I gather that this version of Egyptian linguistic history will be a surprise to historical linguists as well as to Egyptians. Tim Buckwalter suggested that this aspect of Egyptian Arabic phonology probably came straight from Coptic, along with some syntactic features not found in any other Arabic colloquial (discussed in this Wikipedia entry).

It's interesting to see that the hunger for nuggets of etymological, historical and cross-cultural information about language is international, and it's odd that there are not more sources of such information that are popular but also accurate.

I also need to remind everyone that it's the Somalis who are most deeply into camels.

[Update -- E. Phoevos Panagiotidis emails:

Only today did I stumble upon your Language Log, which I have been perusing with great interest for a while, at the expense of my doing valuable (?) admin work for the Department...

I would only wish to contribute a factual remark at this point. In your recent post on 'the four meanings of an Arabic word', you quote Khaled Ahmad about the Greek word for camel being 'khamelos'. That would actually be 'kamelos' instead.

Indeed. Here's the LSJ entry, and a citation in Aristophanes, which is interesting for another reason -- it's the earliest reference I've ever seen to a "bat out of hell":

Near by the land of the Sciapodes there is a marsh, from the borders whereof the unwashed Socrates evokes the souls of men. Pisander came one day to see his soul, which he had left there when still alive. He offered a little victim, a camel, slit his throat and, following the example of Odysseus, stepped one pace backwards. Then that bat of a Chaerephon came up from hell to drink the camel's blood.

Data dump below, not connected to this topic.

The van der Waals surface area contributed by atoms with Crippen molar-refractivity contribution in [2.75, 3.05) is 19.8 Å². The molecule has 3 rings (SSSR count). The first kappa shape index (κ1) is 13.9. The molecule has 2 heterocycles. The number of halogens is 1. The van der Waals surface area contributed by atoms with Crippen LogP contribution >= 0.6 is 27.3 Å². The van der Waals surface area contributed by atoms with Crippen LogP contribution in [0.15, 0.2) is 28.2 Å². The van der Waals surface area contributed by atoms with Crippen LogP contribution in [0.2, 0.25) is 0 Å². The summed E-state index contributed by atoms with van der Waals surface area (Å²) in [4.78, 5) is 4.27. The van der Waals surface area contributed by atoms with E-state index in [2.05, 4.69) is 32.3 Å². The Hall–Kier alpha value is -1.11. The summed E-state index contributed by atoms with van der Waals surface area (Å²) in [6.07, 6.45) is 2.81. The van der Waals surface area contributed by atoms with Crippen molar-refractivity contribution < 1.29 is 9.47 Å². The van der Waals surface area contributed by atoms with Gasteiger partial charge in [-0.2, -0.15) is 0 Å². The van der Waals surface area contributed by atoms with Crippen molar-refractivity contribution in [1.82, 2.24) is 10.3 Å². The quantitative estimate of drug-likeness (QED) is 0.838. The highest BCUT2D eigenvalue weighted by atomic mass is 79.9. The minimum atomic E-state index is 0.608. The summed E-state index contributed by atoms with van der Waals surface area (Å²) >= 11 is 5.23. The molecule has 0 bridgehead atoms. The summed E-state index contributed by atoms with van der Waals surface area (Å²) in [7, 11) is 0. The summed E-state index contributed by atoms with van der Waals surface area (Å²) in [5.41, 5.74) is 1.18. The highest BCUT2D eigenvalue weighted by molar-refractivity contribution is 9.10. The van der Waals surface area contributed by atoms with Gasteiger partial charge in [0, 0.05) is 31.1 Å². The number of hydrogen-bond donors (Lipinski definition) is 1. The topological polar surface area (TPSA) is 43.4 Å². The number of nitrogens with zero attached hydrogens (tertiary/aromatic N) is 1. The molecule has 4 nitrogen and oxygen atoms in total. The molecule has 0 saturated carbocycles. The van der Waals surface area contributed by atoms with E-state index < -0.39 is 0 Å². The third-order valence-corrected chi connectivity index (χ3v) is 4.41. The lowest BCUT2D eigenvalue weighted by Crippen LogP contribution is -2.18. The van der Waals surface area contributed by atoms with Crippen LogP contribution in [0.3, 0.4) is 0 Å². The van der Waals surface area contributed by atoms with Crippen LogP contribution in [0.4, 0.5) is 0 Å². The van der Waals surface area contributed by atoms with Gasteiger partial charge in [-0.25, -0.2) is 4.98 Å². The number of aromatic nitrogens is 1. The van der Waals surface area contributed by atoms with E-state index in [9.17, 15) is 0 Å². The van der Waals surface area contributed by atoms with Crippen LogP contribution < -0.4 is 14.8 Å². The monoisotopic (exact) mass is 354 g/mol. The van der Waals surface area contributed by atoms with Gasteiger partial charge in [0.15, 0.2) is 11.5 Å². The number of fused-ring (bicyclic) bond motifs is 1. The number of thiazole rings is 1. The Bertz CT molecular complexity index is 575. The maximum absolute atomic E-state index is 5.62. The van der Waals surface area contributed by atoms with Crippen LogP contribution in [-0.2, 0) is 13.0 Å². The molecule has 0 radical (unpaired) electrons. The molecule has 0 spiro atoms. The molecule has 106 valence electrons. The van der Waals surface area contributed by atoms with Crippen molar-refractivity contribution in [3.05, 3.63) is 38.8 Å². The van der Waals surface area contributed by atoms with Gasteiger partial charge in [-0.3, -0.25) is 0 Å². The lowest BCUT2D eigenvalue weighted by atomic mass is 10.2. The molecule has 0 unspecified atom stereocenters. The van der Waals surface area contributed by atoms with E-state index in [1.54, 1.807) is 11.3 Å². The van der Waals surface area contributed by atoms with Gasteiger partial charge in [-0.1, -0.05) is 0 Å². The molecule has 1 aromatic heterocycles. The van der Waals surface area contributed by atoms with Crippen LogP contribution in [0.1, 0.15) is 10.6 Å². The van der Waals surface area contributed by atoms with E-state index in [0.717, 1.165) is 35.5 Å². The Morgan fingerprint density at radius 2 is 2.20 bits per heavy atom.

Who knew? ]

[Update -- Alex Gretlein writes:

Thank you for taking on Khaled Ahmad, whose Word for Word column is consistently full of the headache-inducing incorrect assumptions you have identified. In the piece you mentioned, we might also add that "oont" उंट (camel) is derived from the Sanskrit "ushtra", related to the Persian shatr, and has - as far as I know - nothing to do with the camel's "hont" (lip), beautiful or otherwise. Also, the preferred pronunciation for his horsemanly word meaning insight is "firasat" (Firuz al-Lughat), although it is commonly (or as Platts would have it, "vulgarly") pronounced as Khaled Ahmad has it.

There is a species of middle-aged man - most of them English professors or journalists - common in India and Pakistan. They might have an interest in Urdu (though they use English almost exclusively, at least in their intellectual and professional lives), they acquire a shallow knowledge of Arabic or Persian, and some pop etymology, and then they run with it, never bothering to check with reference works or people who might actually know.

Of course, there are specimens of closely related species to be found in Europe and North America, and for all I know in East Asia and in other places as well. There's a positive side: such people reflect a widespread interest in linguistic history and linguistic analysis. And if the stuff in the popular press that responds to this interest is mostly produced by people who are not as well informed as they should be, maybe that's the fault of the people who know better. ]

Posted by Mark Liberman at June 19, 2006 05:11 PM